Human rights lawyer welcomes proposed national review of deaths of learning disabled people
National survey of deaths of people with learning disabilities hopes to reduce premature mortality rates
Posted on 19 June 2015
In a bid to reduce the premature death rates of people with learning disabilities NHS England, the Healthcare Quality Improvement Partnership (HQIP) and the University of Bristol have announced the world’s first national programme to review these death rates.
Human rights lawyer Merry Varney has welcomed the review as ‘over-due’ but important in reducing unnecessary deaths.
The Confidential Inquiry into premature deaths of people with learning disabilities found that 37% of the deaths of people with learning disabilities between 2010 and 2012 were avoidable, shocking figures that reflect the inequality in the level of care and treatment that many learning disabled people receive.
It concluded that many deaths could have been avoided if reasonable adjustments had been made to make sure that the needs of people with learning disabilities had been identified and communicated to health staff.
The establishment of a national mortality review programme for people with learning disabilities was one of the 18 key recommendations of the Confidential inquiry.
The three year project will be led by the University of Bristol’s Norah Fry Research Centre and the case reviews will inform health and social care staff on how to avoid contributory factors that lead to premature deaths amongst the learning disabled.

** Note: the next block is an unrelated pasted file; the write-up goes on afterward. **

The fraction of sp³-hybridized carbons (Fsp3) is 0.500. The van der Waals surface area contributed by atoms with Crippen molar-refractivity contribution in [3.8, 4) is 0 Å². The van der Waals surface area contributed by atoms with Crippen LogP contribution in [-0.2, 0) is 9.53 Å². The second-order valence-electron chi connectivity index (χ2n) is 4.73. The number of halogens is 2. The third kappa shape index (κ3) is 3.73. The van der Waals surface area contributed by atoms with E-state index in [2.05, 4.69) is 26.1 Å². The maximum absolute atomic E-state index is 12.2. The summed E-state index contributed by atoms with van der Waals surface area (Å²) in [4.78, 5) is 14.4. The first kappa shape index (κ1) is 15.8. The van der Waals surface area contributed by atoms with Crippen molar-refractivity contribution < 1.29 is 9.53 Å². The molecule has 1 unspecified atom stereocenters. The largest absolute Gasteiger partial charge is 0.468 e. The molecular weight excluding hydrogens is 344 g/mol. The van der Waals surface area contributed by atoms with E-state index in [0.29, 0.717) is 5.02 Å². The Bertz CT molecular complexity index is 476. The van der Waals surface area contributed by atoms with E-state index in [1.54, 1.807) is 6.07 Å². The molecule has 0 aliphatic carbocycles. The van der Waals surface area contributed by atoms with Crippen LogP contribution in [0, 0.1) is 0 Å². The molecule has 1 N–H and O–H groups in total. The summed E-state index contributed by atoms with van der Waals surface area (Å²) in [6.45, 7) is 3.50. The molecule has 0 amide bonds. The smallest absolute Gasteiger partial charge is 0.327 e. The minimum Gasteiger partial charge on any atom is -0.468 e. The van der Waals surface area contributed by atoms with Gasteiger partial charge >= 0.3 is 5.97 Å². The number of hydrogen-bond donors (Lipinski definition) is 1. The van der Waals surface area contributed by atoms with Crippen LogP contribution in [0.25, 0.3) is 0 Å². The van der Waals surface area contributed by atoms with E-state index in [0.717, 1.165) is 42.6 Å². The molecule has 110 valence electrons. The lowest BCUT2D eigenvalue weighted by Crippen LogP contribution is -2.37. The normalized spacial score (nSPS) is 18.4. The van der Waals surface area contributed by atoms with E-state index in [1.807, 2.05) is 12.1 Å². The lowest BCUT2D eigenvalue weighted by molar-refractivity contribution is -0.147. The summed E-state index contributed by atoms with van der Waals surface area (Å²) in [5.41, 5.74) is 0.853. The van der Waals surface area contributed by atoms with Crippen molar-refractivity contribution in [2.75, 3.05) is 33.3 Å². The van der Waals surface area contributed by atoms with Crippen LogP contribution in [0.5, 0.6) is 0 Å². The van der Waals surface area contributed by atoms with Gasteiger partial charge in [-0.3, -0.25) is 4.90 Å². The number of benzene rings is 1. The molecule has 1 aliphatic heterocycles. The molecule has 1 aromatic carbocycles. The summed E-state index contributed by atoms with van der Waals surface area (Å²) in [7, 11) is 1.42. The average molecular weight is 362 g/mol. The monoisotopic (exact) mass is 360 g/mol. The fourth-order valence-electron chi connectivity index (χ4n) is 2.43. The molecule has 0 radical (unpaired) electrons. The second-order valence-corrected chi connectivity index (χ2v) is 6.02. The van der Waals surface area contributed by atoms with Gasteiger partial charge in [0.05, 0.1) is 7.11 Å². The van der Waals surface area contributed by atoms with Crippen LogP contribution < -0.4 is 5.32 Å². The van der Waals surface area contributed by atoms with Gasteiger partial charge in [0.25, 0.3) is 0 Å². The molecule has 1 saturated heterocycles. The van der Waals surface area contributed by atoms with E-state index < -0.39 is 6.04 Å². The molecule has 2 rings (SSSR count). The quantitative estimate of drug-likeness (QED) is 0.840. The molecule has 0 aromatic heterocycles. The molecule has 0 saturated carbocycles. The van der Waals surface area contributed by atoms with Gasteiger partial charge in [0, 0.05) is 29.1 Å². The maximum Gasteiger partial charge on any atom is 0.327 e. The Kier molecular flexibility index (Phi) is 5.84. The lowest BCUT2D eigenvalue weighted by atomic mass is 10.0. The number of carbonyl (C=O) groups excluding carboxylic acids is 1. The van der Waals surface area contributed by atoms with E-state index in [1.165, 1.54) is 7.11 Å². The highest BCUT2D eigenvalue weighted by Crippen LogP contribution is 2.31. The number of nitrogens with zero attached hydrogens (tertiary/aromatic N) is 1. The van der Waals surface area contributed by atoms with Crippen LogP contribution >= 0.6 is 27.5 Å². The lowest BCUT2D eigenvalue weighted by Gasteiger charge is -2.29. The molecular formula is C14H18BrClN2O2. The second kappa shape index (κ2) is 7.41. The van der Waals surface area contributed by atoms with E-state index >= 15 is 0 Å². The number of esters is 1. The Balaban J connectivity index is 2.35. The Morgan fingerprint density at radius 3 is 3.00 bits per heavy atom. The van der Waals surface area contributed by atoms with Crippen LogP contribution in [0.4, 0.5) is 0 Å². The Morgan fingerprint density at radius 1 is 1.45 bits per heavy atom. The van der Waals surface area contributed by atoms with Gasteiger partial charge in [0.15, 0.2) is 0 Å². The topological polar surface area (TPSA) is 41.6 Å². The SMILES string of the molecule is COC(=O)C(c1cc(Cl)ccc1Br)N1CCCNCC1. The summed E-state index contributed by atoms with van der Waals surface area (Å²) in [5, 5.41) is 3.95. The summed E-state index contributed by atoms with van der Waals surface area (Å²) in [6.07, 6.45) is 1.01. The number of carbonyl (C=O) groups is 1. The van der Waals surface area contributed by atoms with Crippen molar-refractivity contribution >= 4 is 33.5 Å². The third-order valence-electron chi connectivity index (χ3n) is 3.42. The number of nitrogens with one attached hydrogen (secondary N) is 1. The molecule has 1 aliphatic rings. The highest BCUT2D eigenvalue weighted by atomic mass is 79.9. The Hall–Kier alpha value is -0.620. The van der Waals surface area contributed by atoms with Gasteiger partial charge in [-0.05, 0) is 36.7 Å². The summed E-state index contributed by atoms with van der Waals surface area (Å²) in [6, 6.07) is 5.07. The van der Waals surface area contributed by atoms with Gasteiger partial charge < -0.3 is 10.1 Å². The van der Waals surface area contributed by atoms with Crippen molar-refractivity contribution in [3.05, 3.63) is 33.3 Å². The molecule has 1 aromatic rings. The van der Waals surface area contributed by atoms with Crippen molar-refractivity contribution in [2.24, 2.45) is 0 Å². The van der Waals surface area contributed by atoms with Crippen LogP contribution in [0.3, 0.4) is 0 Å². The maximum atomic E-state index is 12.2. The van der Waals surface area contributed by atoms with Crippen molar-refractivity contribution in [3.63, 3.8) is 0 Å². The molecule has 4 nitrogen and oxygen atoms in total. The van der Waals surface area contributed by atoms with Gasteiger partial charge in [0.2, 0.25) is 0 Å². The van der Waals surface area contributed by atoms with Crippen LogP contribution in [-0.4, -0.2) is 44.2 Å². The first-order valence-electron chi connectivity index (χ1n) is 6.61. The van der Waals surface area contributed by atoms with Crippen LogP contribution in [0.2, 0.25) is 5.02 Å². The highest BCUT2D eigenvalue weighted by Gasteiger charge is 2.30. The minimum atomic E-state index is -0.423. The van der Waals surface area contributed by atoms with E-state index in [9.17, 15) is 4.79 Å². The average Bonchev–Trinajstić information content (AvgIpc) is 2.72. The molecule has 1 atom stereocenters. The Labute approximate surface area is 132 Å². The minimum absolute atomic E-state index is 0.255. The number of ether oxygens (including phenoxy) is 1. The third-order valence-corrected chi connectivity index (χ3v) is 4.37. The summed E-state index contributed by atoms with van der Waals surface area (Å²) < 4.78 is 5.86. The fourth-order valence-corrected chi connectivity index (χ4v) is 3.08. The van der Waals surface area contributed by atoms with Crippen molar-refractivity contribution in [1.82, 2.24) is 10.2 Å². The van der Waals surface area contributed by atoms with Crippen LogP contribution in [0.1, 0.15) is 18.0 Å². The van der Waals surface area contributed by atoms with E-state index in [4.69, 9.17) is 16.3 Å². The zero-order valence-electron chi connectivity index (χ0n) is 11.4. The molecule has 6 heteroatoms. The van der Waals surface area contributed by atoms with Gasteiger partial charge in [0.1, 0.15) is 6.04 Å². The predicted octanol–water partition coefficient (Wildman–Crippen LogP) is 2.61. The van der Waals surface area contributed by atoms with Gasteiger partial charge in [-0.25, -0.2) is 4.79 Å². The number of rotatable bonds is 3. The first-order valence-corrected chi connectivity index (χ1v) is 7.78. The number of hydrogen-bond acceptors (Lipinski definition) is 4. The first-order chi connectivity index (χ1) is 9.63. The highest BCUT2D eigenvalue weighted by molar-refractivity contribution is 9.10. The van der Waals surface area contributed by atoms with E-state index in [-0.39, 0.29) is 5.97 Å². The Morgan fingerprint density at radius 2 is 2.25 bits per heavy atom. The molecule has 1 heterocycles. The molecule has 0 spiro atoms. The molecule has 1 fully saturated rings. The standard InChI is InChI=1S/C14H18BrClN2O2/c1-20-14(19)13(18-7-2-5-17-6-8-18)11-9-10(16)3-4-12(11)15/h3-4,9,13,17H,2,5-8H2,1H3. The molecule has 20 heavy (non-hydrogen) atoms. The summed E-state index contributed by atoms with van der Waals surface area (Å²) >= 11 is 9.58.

The review is part of NHS England’s programme to ensure that learning disabled people get the support and appropriate level of services they need. The review programme will work with other agencies including the Learning Disability Public Health Observatory and the Transforming Care (Winterbourne View) Improvement Programme to reduce such health inequalities faced by people with learning disabilities.
Leigh Day has represented a number of families whose learning disabled relatives have died after receiving negligent or sub-standard care in hospital and has supported Mencap’s Death by indifference campaign for many years.
Merry Varney and her team also act for learning disabled adults who want to challenge decisions about access to healthcare and local services.
They have been successful in securing appropriate treatment and care for learning disabled clients which has allowed them to remain in their local communities and maintain their independence.
In the sad cases where the team have been involved in Inquest proceedings, it has been possible to pursue claims arising out of the circumstances of these deaths and obtain robust Coronial reports with recommendations to prevent future deaths.
Human rights lawyer from Leigh Day Merry Varney said:
“Patients with learning disabilities sadly continue to have considerably worse health outcomes than patients without a learning disability.
“Despite extensive campaigning by Mencap and publication of damning Ombudsman reports, the number of avoidable deaths of patients with a learning disability in 2013 was estimated at 1,200.
“We welcome this national review and hope that it will lead to real change and substantive action across the country, that brings an end to the stark inequality that has no place in a modern NHS.”